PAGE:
In June 1951, a West German diplomat returned from Tokyo and wrote the following letter to a Minister for Economic Affairs in Bonn: “All those who were purged from their jobs in 1945–46 for political or other reasons have now resumed their work in complete freedom. In other words, everything in Japan that corresponded to what was done in Germany under the name of denazification has been laid aside. I have absolutely no doubt that in one year we will see a complete change of personnel in Japanese politics. Because of their superior discipline, a large number of our old friends will once again be taking up leading positions.”

Pacific Rim is a 2013 movie about robots that hit each other. Mako Mori (played by Rinko Kikuchi) is some glitzy two-dimensional "for my famiri" dame notable for being a heroine without a germanic-sounding last name. Her bob cut and piano black tit armor makes her look like a less sexy Yayoi Kusama as she grunts and stabs her way through waves of baddies. Near the end of the movie while debating a glistening Ken doll cum tribute lookalike on the reasons to fight she says "It's not obedience Mr Becket, it's respect" which is a perenium-tighteningly embarrassing quote. Other than my shambolic expectations for a hollywood movie to deliver biting cultural commentary a deferential vaguely oriental character isn't terribly surprising. Like the indian headband there's a rather careless disparity between how groups see themselves and what their reflections turn into in the cogs of the entertainment machine. At least having a Japanese national kill people while thinking of their families is culturally sensitive, thanks del toro. Right now there's a curious political bisection happening in Japan. Namely what kind of reflection people see themselves in the Russo-Ukranian war.

Repatriated IJA soldiers at Shinagawa Station. Tokyo 1946. Hayashi Tadahiko

History

Agreed history is an oxymoron in Japan. The fundamental roadblock to any commonly agreed narrative is that these arguments are without an authority. Japan's academic elite have long taken on a non-antagonistic stance with the state, one built on narratives of 19th century invented nationalism. Accordingly, their influence on public consensus has faltered in the face of work by journalists: some revealing like Seiichi Morimura, others proudly advertising their lack of rigorous scholarly critique. As Wages of Guilt states, even the study of contemporary Japanese history is a staggeringly larval invention:

the debate on the Japanese war is conducted almost entirely outside Japanese universities, by journalists, amateur historians, political columnists, civil rights activists, and so forth. This means that the zanier theories of the likes of Tanaka Masaaki are never seriously contested by professional historians...modern history was not considered academically respectable. It was too fluid, too political, too controversial. Until 1955, there was not one modern historian on the staff of Tokyo University. History stopped around the middle of the nineteenth century. And even now, modern history is considered by senior historians to be something best left to journalists.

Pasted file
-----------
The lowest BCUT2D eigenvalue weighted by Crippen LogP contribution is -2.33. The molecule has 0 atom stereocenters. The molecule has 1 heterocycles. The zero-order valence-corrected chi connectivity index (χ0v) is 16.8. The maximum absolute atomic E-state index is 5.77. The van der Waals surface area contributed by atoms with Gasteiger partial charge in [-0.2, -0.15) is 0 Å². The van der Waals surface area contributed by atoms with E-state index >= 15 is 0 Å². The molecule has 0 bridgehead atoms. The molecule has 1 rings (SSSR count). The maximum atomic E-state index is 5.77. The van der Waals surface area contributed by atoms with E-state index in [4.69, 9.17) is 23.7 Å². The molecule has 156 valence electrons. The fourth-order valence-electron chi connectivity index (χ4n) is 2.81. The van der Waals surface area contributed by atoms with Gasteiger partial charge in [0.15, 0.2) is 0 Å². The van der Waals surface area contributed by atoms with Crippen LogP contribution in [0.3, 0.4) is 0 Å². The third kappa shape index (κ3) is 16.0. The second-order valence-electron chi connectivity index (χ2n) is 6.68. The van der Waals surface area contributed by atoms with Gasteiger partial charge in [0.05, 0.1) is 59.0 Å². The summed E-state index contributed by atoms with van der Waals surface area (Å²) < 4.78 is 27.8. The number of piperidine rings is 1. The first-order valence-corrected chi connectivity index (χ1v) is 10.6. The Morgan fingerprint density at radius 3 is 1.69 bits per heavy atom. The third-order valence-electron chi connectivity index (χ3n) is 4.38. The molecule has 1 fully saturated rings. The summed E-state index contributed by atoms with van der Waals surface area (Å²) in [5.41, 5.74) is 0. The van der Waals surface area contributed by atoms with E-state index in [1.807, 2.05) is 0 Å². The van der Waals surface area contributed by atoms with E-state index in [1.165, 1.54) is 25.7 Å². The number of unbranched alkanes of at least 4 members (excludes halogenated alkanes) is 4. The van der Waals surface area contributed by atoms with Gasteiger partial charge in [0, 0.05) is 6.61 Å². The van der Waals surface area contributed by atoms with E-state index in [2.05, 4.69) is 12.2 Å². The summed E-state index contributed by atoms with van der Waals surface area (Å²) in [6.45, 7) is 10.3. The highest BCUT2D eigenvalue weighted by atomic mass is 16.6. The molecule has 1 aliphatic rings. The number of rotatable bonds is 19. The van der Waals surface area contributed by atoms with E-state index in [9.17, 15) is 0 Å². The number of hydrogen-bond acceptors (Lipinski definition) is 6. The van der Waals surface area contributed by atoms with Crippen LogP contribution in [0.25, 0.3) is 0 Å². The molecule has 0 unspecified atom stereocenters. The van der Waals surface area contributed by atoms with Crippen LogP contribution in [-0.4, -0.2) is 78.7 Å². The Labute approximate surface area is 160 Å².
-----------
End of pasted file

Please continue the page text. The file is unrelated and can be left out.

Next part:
This disparity between academics and media ghouls in capturing the public's attention isn't limited to just history. In 2013 the prestigious newspaper Asahi Shimbun published a dubious headliner claiming the HPV vaccine carried health risks. The resulting paper you wouldn't bother wiping an orifice with has culminated in a 0.7% vaccination rate and 3000 extra deaths annually among women. As a result of this constant soul-searching narratives ebb and sway, not beholden to common conclusions or authoritative figures spearheading public opinion. This all came to ahead when the Ukrainian government included the Showa emperor Hirohito in a bit of anti-fascist anti-putin propaganda. The resulting backlash from people who have too much time on their hands led to a staggering rescindance and apology from the Ukrainians, an outcome more embarrassing than pissing your pants. A man so quietly unpopular even to the "colonialism was epic" crowd was suddenly defended online by right-wingers like he was a corporate billionaire, all by virtue of a foreign entity criticizing monarchy.

Critical Japanese eyes saw themselves not as Ukranians whose sovereignty is threatened by a larger regional rival, but as Russians. The fervent support for the war by those not fighting it, the enthusiastic media support, obscured casualty figures, the dissidents disappearing, it all was a mirror image of was happening in 1937. To them nodding along to a pyrrhic conflict is more Japanese than soup from vending machines or dying alone. News of the Kishida administration doubling defense spending in response was the very last outcome they wanted with their fundamental belief that the Japanese state doesn't have a great record in having a monopoly on violence.

School journal written by a 2nd grader: February 18th Today the teacher told us about the army's new weapons. Apparently they're like paper balloons with a bomb suspended on it. It's used to destroy Japan's enemies. I feel like I can't sit here idly anymore.

State Pacifism

Article 9, an element of the Japanese constitution written up by SCAP during American occupation states, "Aspiring sincerely to an international peace based on justice and order, the Japanese people forever renounce war as a sovereign right of the nation and the threat or use of force as means of settling international disputes. In order to accomplish the aim of the preceding paragraph, land, sea, and air forces, as well as other war potential, will never be sustained. The right of belligerency of the state will not be recognized." It served to dial back the military as an independent state institution, one that during the wartime years kicked off numerous internal clashes with the imperial government and killed millions in the Pacific. Revered physician Tetsu Nakamura was one of the most vocal proponents of Japan state pacifism, stating:

"Forgo the use of weapons and institutionalize pacifism. Article 9 guarantees the tangible existence of a pacifist state. The people here understand this. It's the reason why successive Afghan governments, anti-government militias, and the Taliban have never impeded our work here. (Article 9) protects us...This is Japan's true strength.